We Need To Beat China At Tech. Breaking Up Tech Companies Won't Help.

U.S. President Donald Trump attends a bilateral meeting with China's President Xi Jinping during the G20 leaders summit in Osaka, Japan, June 29, 2019. REUTERS/Kevin Lamarque
August 23, 2020 Topic: Politics Region: Americas Blog Brand: The Reboot Tags: AntitrustChinaSilicon ValleyBig TechMonopoly

We Need To Beat China At Tech. Breaking Up Tech Companies Won't Help.

U.S. President Donald Trump attends a bilateral meeting with China's President Xi Jinping during the G20 leaders summit in Osaka, Japan, June 29, 2019. REUTERS/Kevin Lamarque/

Facebook and Google have argued that breaking them up would damage US competitiveness with China. Vanderbilt Law Professor — and former advisor to Sen. Elizabeth Warren (D-MA) — Ganesh Sitaraman and former Federal Communications Commission Chairman Tom Wheeler (now at the Brookings Institution) take exception. Sitaraman argues in Foreign Affairs that breaking up Big Tech companies would bolster US national security. Wheeler writes that US tech innovation would improve if Big Tech companies were required to make their data assets available to rivals.

It is an open question how regulation might affect whatever competition there might be between the US and China, but Sitaraman and Wheeler are wrong. Sitaraman seems unaware of the five decades of academic research showing that market structure — the number and relative sizes of firms in a market or industry — does not determine the amount of innovation. Wheeler also seems unaware of how markets for ideas work. Here are my explanations.

Regulation and market structure

Both Sitaraman and Wheeler assume that government regulation can define an industry’s market structure, but they are wrong for two reasons.

First, more regulation results in industries having larger firms, not smaller ones, and it also lowers labor productivity. This has been confirmed in several economic studies (see examples herehere, and here). Regulations raise the cost of a firm being in business, which means firms need to be larger to cover those fixed costs.

The other reason is that the economics of social media, search, and e-commerce, etc. have determined today’s market structures. Breaking up the companies wouldn’t repeal these economic realities, so the current market structure would reemerge, except with possibly even larger firms.

Market structure and innovation

Sitaraman assumes that less concentrated markets are more innovative. Decades of scholarly research have shown that this isn’t the case.

In the mid-20th century, some economists believed that monopoly markets would produce more innovations than competitive markets. The argument was that a monopoly could capture more profits from innovation than a firm in a competitive market could, so monopoly markets gave more innovation.

But in the 1960s, economists began testing the hypothesis. Studies examined whether an individual firm’s size or the relative sizes of firms in an industry affected research and development or innovation. The Organisation for Economic Co-operation and Development recently released a papersummarizing the research. The summary finds that the relationships vary over time and across industries, so the best conclusion is that firm size and market structure cannot be used to affect innovation.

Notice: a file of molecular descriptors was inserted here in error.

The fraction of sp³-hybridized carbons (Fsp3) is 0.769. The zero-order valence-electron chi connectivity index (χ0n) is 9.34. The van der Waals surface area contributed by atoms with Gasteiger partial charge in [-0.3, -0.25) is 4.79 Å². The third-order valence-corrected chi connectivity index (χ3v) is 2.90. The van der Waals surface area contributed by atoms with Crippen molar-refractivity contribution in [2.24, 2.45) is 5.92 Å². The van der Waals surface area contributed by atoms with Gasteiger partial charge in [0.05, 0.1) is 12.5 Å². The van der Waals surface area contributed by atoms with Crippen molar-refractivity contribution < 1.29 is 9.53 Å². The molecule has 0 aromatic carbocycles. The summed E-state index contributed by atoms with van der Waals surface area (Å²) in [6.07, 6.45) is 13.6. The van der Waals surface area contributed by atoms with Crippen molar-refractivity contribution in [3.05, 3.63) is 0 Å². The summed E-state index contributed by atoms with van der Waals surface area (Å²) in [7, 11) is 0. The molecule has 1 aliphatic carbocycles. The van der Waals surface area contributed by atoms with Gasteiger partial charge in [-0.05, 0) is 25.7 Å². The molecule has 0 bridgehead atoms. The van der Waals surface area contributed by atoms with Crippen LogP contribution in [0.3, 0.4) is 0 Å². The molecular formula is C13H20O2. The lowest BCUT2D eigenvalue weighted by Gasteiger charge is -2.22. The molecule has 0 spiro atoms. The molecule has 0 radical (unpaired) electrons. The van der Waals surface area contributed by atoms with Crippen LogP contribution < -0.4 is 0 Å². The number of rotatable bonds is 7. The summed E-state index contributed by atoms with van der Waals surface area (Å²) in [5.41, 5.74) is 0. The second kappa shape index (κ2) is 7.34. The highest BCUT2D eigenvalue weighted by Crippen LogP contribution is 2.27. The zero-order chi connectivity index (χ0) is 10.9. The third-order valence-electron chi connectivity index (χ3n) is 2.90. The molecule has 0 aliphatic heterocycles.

Ideas and data

Wheeler believes that innovation comes from companies analyzing data and selling products. Actually, in the tech space, more and more innovations are coming from decentralized, small-scale innovators. This pattern was discovered in academic research about 20 years ago and still holds.

What is happening is that innovators develop ideas for products and demonstrate their potential value. In a few instances, such as in the case of Facebook, the innovator forms a business and succeeds. But more often than not, the innovators sell their company or at least their product to an enterprise that has a proven business model. This was probably the situation with Instagram, which had a great idea and a weak business model at best before selling to Facebook, which then turned the idea into a profitable business.

Wheeler also appears to believe that if a company is unable to uniquely profit from the data it captures, the company will capture extensive data anyway. I have heard many times the argument that profits don’t matter, such as in the net neutrality debates. But the arguments are always made by people who care very much about the profitability of their retirement savings. So I think they know they are wrong.

Market structure and geopolitical competitiveness

Sitaraman also believes that smaller firms would be less likely to want to enter the Chinese market and would thus avoid being compromised by China’s influence. This might be true, but if it is, then it is also true that the US firms would be less active in all global markets, which would decrease US influence. Since part of the rivalry between the US and China is likely to include global influence, retracting US companies from the global economy would certainly decrease US competitiveness.

What’s to be done?

Clearly, some writers need to spend more time reviewing the literature: The flaws in Sitaraman’s and Wheeler’s analyses were refuted long ago by scholarly research. It would also be helpful if advocates for hands-on control of companies were humbler in their beliefs that they fully understand businesses and can redesign them at will.

(Disclosure statement: Mark Jamison provided consulting for Google in 2012 regarding whether Google should be considered a public utility.)

Learn more: Democrats don’t make a case for regulating Big Tech | Does the US need a financial or tech giant to propel 5G and thwart Huawei? | Left and right should let tech markets work

This article by Mark Jamison first appeared in AEIdeas on August 19, 2020.

Image: Reuters.